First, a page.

Australian retail sales climbed to record highs in April as consumers spent big for the holidays, though surging inflation and rising interest rates are steadily sapping spending power.
Data from the Australian Bureau of Statistics on Friday showed retail sales rose 0.9 percent in April to a record A$33.9 billion ($24.11 billion), matching analysts’ forecasts.
Sales were up a heady 9.6 percent on a year earlier, though a chunk of that was due to rising prices.
“High food prices have combined with increased household spending over the April holiday period as more people are travelling, dining out and holding family gatherings,” said the bureau’s director of quarterly economy-wide statistics, Ben James.
Policy makers are hoping households will dip into savings to keep consuming even as real incomes go backwards.
Australians built up around A$272 billion worth of extra savings during the pandemic and are sitting on bank deposits alone worth a record A$1.26 trillion.
This is one reason the Reserve Bank of Australia (RBA) felt confident enough to raise interest rates by a quarter percentage point to 0.35 percent this month in the first hike since 2010 and to flag more increases ahead.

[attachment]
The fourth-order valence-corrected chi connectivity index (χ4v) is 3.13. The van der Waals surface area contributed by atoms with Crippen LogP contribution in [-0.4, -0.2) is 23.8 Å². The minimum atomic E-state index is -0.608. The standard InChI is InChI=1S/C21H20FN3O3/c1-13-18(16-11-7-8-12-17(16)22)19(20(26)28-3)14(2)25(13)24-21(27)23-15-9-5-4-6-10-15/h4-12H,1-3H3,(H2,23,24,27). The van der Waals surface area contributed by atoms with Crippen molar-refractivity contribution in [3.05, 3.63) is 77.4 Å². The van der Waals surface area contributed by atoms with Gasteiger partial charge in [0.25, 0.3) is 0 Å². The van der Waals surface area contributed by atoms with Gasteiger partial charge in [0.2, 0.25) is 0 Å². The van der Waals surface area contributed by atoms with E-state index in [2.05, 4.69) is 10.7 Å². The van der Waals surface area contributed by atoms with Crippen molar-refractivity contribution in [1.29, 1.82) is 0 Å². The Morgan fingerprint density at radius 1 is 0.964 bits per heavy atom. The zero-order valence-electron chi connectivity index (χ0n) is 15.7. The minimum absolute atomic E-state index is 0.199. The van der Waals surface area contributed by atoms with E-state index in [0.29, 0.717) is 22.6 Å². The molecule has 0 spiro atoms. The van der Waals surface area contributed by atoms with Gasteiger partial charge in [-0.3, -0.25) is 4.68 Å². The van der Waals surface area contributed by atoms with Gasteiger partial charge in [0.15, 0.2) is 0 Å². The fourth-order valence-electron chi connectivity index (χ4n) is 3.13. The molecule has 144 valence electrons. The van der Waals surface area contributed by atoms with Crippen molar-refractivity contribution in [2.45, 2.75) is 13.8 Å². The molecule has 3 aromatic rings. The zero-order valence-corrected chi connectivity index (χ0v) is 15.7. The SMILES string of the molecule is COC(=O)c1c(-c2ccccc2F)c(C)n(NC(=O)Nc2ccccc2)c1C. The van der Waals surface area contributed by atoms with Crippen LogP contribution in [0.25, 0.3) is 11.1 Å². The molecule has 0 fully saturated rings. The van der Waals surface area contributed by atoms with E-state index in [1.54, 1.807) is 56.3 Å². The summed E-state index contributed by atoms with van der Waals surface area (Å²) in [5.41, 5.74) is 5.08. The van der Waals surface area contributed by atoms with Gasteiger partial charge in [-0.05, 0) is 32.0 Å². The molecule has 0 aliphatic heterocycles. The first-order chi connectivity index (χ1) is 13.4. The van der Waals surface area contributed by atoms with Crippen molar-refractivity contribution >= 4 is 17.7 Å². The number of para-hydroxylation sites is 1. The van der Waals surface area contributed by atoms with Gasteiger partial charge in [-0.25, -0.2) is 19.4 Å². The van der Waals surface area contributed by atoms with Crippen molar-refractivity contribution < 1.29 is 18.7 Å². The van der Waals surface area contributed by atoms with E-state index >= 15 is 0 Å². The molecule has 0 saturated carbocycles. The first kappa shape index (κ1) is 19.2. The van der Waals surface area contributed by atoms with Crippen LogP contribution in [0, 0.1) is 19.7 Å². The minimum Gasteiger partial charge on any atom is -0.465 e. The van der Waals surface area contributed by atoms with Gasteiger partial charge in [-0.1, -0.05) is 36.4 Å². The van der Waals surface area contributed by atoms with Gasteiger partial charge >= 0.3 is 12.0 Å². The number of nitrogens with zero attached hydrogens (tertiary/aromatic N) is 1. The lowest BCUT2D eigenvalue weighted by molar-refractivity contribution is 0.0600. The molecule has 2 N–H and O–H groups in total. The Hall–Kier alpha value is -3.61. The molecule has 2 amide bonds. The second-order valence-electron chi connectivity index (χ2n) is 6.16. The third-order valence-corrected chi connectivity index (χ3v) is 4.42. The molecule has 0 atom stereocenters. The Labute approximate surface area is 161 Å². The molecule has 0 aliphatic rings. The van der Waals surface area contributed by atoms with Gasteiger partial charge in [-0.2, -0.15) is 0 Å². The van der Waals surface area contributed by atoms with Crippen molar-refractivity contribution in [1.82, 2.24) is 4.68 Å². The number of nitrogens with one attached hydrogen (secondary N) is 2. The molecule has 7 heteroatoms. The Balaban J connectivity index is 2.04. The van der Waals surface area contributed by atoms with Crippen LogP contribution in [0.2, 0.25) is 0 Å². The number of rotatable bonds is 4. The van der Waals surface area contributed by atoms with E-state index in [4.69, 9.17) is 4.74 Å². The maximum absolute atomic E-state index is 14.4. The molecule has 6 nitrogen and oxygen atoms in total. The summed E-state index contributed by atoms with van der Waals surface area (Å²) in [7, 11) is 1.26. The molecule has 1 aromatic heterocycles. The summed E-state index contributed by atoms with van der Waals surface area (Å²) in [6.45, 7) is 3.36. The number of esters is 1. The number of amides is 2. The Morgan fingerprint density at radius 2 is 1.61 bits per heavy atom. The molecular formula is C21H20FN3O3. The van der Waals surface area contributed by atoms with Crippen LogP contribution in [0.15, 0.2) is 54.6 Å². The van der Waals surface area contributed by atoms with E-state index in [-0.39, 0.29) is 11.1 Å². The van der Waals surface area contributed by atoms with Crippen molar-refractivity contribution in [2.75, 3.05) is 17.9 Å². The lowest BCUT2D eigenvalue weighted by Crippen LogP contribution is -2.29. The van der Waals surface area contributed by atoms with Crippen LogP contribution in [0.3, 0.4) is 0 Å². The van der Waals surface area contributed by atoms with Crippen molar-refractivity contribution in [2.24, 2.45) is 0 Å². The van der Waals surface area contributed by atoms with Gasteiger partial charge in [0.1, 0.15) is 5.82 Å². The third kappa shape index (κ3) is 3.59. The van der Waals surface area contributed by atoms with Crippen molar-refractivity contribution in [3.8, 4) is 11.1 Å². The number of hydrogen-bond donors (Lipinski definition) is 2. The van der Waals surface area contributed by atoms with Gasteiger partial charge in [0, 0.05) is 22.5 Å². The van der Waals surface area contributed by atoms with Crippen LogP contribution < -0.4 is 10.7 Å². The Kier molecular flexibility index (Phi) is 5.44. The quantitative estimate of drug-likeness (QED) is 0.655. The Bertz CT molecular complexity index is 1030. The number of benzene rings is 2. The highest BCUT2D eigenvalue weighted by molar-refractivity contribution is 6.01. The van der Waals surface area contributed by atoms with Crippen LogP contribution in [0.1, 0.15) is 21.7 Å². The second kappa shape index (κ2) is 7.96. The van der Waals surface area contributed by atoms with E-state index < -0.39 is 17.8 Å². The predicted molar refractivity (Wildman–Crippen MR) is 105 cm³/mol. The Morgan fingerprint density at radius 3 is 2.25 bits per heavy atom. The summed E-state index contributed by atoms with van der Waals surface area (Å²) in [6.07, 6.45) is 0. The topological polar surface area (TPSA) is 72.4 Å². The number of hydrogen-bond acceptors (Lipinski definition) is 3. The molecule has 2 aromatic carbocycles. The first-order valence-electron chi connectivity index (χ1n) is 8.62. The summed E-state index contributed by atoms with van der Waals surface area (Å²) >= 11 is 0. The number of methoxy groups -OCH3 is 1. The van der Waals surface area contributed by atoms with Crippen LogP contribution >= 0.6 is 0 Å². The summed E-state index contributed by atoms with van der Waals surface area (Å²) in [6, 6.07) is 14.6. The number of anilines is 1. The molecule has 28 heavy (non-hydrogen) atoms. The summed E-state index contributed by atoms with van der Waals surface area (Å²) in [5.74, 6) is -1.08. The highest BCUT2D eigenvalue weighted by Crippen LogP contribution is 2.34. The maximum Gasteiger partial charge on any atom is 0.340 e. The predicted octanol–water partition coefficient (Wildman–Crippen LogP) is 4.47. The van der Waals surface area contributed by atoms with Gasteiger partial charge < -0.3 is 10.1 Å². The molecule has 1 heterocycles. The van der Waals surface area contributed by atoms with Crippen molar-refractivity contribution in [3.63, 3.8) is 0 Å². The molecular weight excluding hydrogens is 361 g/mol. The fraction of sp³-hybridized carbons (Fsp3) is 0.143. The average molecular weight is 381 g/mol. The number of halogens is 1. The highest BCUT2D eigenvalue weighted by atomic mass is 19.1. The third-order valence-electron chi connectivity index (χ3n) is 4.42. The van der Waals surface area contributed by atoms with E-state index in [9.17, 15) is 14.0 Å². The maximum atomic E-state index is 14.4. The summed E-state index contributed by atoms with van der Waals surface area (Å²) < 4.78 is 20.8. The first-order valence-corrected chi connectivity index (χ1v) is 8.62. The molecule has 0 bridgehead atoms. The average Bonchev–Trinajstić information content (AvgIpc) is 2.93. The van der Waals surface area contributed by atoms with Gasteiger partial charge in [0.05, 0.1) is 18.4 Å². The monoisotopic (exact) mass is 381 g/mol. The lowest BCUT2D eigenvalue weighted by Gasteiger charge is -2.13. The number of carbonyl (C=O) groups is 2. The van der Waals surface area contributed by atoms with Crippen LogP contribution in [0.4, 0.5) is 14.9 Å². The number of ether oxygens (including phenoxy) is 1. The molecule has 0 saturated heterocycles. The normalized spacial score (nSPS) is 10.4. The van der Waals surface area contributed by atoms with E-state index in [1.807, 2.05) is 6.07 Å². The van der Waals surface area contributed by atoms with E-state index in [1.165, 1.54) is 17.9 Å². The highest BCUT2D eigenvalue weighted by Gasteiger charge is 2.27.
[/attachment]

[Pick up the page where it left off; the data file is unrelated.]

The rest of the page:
Markets are wagering the RBA will raise interest rates to 0.60 percent in June and reach as high as 2.5 percent by the end of the year.
If they are right, that will be one of the most aggressive tightening cycles on record and will add more than A$600 a month in payments to the average mortgage.
That would come as the cost of everything from health care to petrol, education and home building are on the rise. Consumer price inflation is already at a 20-year peak of 5.1 percent and likely to touch 6 percent sometime this year.
The rising costs of energy globally have seen Australia’s power regulator just approve price increases of between 9 percent and 18%, ending an unusual period of subdued electricity inflation.
With inflation running well ahead of wages, households are feeling the pinch and consumer surveys show confidence at its lowest ebb since the pandemic first started shutting down cities.
All of that is unwelcome news to a Labour government that has only just won power after nine years in opposition.
Treasurer Jim Chalmers has acknowledged the “extreme price pressures” but ruled out extending a cut in fuel taxes, given that the budget was deep in the red.
($1 = 1.4063 Australian dollars)